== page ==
In fact, that reporter might get annoyed that you’ve cluttered up his or her inbox by not reading their requirements. And that’s particularly bad because most freelance writers work on a variety of topics, for a variety of publications. You never know if the reporter you annoyed today might be working on an article that you’d be a perfect fit for tomorrow….!
2. Offer Specific, Actionable Insights
When responding to a query, keep the reporter’s preferences and requirements in mind, but try to always offer specific, actionable insights based on the query.
Some queries ask for a certain wordcount in pitches (usually 500 words or less), while others ask you to submit a bullet-point list of ideas or responses.
Always tailor your response to the request and then offer the most valuable, specific insights you can.
This isn’t the time to be vague!
Reporters are very busy people and have strict deadlines to meet. If they have to email you back to get more details about your pitch, you’ll probably never hear from them again.
In contrast, if you give them all the information they need up front, you’re likely to have your pitch used in an article.
“Hi! I read your HARO query about the challenges single mothers face in the workforce and wanted to reach out. I’m a single mom as well as a professional paralegal and I’d be happy to answer any of your questions.”
“Hi! I read your HARO query about the challenges single mothers face in the workforce and wanted to reach out. I’m a single mom as well as a professional paralegal, and I wrote the bestselling book How to Juggle Better: A Guide for Working Moms of Toddlers.
The top three challenges single moms face are:
- Balancing work responsibilities, home life and chores, and having time for themselves
- Dealing with unexpected changes (a sick kid, an absent babysitter, a sudden deadline at work)
- Not having enough support (both at work and at home)
Two of these three challenges can be dealt with through really thorough planning—you can use calendar hacks and other tricks to build personal time into your schedule and to develop a cushion to deal with the unexpected. Not having support is a bigger challenge that requires developing a strong community that you can call on when you need them.
I’d be happy to discuss these challenges with you in more detail! Looking forward to reading the article.”
3. Be Detailed—But Not Too Wordy
Freelance writers and reporters often have strict word counts they have to meet for their articles. Most blogs, magazines, and newspapers pay by the word, and print publications only have so much space available. That means that they’re paying close attention to how much is being written.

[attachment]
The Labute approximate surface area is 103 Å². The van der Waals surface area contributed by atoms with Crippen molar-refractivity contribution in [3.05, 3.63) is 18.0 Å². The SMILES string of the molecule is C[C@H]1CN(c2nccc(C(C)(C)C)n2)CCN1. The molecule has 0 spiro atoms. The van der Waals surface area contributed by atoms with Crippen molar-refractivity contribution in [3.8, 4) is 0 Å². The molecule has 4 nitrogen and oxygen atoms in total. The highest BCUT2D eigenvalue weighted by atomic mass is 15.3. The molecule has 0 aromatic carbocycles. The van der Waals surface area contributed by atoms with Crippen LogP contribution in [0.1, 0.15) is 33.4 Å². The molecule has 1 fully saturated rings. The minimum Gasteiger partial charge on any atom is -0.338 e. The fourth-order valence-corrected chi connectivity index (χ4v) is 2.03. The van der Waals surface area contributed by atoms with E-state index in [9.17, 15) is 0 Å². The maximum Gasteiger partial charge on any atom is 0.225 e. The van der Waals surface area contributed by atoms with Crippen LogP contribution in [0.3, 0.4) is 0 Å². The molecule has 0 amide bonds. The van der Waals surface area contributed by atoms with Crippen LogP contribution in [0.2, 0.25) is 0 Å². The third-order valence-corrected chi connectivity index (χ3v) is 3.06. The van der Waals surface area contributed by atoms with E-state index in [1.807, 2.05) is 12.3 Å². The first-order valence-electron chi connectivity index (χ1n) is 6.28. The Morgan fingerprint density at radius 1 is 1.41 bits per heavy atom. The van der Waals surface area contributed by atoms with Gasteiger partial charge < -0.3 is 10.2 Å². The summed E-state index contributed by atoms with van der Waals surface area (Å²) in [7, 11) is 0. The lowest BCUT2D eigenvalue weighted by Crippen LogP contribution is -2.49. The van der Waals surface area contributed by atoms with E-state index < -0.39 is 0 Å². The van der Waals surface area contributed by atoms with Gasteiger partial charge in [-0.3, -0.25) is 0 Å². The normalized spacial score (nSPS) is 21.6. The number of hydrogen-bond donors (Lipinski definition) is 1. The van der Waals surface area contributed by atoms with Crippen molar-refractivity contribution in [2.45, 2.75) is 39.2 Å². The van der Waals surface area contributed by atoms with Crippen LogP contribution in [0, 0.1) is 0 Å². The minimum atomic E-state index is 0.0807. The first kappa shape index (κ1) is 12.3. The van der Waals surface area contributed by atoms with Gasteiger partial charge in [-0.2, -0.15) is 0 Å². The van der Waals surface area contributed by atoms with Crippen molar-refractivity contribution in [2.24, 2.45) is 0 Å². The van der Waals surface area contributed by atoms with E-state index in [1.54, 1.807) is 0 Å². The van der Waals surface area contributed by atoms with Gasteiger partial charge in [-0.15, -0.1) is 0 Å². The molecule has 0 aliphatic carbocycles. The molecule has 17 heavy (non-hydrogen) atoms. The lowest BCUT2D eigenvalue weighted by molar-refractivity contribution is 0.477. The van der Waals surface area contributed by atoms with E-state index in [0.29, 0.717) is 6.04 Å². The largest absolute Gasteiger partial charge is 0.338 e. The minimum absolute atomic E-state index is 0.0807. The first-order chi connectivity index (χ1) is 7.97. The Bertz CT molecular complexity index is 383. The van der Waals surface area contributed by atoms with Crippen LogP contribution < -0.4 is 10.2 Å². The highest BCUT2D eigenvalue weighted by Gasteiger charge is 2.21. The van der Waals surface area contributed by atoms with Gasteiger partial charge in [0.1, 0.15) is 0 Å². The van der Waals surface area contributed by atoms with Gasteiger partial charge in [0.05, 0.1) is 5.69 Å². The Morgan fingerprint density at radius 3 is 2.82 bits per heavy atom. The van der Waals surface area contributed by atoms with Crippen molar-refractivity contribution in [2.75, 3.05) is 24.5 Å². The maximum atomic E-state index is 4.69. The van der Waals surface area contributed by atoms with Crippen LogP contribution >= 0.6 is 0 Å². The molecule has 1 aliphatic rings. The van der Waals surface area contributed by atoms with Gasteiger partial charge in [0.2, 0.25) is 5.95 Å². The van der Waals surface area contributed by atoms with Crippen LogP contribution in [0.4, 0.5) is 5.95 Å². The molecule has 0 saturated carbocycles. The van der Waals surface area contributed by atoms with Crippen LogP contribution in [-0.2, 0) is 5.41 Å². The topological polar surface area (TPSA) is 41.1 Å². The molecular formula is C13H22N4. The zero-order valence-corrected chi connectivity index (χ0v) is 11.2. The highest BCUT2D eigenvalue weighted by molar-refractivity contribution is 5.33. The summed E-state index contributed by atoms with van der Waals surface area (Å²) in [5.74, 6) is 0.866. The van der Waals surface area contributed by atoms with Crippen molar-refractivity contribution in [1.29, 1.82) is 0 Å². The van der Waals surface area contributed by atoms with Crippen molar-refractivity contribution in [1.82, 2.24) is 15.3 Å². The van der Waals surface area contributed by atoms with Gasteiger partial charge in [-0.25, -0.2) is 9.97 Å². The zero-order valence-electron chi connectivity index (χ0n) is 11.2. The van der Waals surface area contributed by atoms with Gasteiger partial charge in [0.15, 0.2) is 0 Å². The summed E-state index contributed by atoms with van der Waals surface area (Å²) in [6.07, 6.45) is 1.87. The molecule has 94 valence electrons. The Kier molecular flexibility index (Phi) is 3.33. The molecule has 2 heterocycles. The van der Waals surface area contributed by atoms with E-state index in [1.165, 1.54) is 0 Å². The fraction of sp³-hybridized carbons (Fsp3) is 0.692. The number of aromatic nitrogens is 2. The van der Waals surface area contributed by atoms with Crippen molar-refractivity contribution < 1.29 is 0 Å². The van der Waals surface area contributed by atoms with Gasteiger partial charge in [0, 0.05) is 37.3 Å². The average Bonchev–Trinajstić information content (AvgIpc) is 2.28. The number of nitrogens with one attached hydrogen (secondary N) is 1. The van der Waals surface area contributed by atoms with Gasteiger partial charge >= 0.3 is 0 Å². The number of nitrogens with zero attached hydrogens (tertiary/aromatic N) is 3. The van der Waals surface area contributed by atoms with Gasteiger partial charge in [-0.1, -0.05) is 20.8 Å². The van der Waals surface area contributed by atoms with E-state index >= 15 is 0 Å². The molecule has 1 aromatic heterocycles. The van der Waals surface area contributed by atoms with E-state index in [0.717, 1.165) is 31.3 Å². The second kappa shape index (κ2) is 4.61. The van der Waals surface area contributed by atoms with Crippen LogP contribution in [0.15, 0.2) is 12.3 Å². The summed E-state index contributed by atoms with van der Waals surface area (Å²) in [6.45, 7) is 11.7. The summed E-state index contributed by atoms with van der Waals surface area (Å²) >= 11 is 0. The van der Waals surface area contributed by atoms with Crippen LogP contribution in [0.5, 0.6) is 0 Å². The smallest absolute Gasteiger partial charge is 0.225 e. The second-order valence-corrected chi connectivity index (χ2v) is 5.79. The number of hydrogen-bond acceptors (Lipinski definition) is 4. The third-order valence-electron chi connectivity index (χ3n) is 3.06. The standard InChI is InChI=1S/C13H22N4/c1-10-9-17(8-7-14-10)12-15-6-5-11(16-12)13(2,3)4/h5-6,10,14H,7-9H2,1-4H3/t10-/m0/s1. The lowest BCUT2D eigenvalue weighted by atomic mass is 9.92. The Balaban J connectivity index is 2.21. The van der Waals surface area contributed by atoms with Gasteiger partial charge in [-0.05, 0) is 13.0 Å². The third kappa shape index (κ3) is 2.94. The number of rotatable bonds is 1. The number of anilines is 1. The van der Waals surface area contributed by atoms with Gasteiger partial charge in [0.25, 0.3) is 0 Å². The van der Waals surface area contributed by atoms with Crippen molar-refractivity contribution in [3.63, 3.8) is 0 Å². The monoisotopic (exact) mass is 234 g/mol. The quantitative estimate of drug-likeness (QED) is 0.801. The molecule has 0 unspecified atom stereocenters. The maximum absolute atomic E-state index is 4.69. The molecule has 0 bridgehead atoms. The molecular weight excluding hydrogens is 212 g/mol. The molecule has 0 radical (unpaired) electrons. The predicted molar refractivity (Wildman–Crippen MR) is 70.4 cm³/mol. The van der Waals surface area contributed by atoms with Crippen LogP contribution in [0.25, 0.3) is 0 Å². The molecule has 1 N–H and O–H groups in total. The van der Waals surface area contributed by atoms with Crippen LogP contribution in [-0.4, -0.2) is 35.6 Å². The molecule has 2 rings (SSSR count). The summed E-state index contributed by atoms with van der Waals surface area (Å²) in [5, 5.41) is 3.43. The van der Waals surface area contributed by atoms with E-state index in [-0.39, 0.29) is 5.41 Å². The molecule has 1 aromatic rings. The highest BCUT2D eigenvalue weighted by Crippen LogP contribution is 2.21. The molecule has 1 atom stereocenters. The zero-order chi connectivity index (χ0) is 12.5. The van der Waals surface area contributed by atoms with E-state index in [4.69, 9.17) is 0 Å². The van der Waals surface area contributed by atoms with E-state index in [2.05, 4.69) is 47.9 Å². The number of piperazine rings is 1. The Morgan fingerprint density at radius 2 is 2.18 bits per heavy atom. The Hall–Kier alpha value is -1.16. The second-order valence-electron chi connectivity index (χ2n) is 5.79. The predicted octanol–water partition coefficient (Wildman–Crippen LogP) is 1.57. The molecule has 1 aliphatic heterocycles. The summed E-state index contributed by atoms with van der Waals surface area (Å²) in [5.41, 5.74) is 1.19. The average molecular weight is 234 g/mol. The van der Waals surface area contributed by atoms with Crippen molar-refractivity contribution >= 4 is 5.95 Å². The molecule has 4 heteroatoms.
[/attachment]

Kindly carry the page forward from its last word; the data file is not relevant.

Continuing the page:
And that means that reporters aren’t likely to use your 3,000-word magnum opus on the topic of tropical fish care.
Save that for a guest blog post!
When you’re doing HARO pitches, remember that efficient is effective. If you can sum up your response to the reporter’s query in 500 words or less—preferably 350 or less—you’re much more likely to get a media mention.
That’s because pitches of about 350-500 words that include solid, actionable information can be copy-pasted straight into the reporter’s final piece. You’re saving them a lot of time and energy on interviews, distilling your thoughts, and so on.
4. Be Quotable
Reporters are always looking for a great soundbite that can be used as a pull quote—a phrase that can be “pulled out” from the main body of the article and highlighted in larger type.
By providing great quotes, you’re upping your chances of getting that “star” placement in the article—and therefore, upping your chances of having people pay attention to what you’re saying and remember your name!
Always try to include one great “soundbite” quote in every pitch…something that’s pithy, easy to remember, and strikes at the heart of the topic you’re discussing.
Perfect pull quotes include:
- “Picking what’s next doesn’t necessarily mean picking what you’ll work on forever.” —Nick Loper
- “If you write what a producer is looking for, it’s a much easier battle than writing the script you want and trying to find a producer.” –Ashley Scott Meyer
- “In order to be successful, you need a consistent commitment to doing the things necessary in order to succeed. Doing something you’re passionate about will make that commitment effortless.” –Farnoosh Brock
- “While social media is certainly valuable, you need to think less about the technology and more about the psychology.” –Jonah Berger
See how these soundbites entice you to want to read more, to get deeper into the article that might have produced them? They encapsulate a point and do it in a way that pulls you in and makes you want to know more.
Include one or two of these in every pitch and you’ll soon see your media mentions—and online traction!—start to soar.
5. Give a Variety of Links—But Not Too Many
When putting together your pitch, be sure to link to valuable resources or articles that help make your point—particularly resources on your own website.
Offer a brief explanation of a key topic, then include a link to an in-depth article you’ve written that explains it in more detail, or to your book on the subject.